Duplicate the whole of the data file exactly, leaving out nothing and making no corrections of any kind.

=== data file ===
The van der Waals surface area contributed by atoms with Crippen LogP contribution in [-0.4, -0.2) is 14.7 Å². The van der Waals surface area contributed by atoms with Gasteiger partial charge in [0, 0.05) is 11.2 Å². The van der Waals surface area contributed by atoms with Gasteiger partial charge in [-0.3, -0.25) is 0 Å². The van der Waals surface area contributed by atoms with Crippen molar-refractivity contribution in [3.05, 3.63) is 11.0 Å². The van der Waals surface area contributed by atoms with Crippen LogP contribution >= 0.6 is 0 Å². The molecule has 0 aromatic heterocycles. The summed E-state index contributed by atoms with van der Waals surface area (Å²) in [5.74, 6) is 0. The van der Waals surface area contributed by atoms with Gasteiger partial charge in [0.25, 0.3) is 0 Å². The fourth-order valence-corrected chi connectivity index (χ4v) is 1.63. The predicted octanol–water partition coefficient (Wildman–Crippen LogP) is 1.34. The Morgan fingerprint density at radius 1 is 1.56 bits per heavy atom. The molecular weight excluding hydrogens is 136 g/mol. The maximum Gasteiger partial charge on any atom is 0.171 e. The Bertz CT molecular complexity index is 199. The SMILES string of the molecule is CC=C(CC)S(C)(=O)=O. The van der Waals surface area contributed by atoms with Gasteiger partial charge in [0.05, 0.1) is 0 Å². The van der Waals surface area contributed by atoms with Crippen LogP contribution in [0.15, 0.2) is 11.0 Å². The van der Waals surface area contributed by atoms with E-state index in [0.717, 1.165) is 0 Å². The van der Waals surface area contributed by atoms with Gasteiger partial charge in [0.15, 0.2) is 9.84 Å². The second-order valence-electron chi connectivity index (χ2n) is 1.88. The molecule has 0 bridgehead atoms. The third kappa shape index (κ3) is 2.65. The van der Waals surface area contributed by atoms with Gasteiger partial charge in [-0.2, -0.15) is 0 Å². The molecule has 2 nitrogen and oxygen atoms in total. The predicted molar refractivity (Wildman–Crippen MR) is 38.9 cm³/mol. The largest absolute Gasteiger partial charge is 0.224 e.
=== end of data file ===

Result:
The van der Waals surface area contributed by atoms with Crippen LogP contribution in [-0.4, -0.2) is 14.7 Å². The van der Waals surface area contributed by atoms with Gasteiger partial charge in [0, 0.05) is 11.2 Å². The van der Waals surface area contributed by atoms with Gasteiger partial charge in [-0.3, -0.25) is 0 Å². The van der Waals surface area contributed by atoms with Crippen molar-refractivity contribution in [3.05, 3.63) is 11.0 Å². The van der Waals surface area contributed by atoms with Crippen LogP contribution >= 0.6 is 0 Å². The molecule has 0 aromatic heterocycles. The summed E-state index contributed by atoms with van der Waals surface area (Å²) in [5.74, 6) is 0. The van der Waals surface area contributed by atoms with Gasteiger partial charge in [0.25, 0.3) is 0 Å². The fourth-order valence-corrected chi connectivity index (χ4v) is 1.63. The predicted octanol–water partition coefficient (Wildman–Crippen LogP) is 1.34. The Morgan fingerprint density at radius 1 is 1.56 bits per heavy atom. The molecular weight excluding hydrogens is 136 g/mol. The maximum Gasteiger partial charge on any atom is 0.171 e. The Bertz CT molecular complexity index is 199. The SMILES string of the molecule is CC=C(CC)S(C)(=O)=O. The van der Waals surface area contributed by atoms with Gasteiger partial charge in [0.05, 0.1) is 0 Å². The van der Waals surface area contributed by atoms with Crippen LogP contribution in [0.15, 0.2) is 11.0 Å². The van der Waals surface area contributed by atoms with E-state index in [0.717, 1.165) is 0 Å². The van der Waals surface area contributed by atoms with Gasteiger partial charge in [0.15, 0.2) is 9.84 Å². The second-order valence-electron chi connectivity index (χ2n) is 1.88. The molecule has 0 bridgehead atoms. The third kappa shape index (κ3) is 2.65. The van der Waals surface area contributed by atoms with Gasteiger partial charge in [-0.2, -0.15) is 0 Å². The molecule has 2 nitrogen and oxygen atoms in total. The predicted molar refractivity (Wildman–Crippen MR) is 38.9 cm³/mol. The largest absolute Gasteiger partial charge is 0.224 e.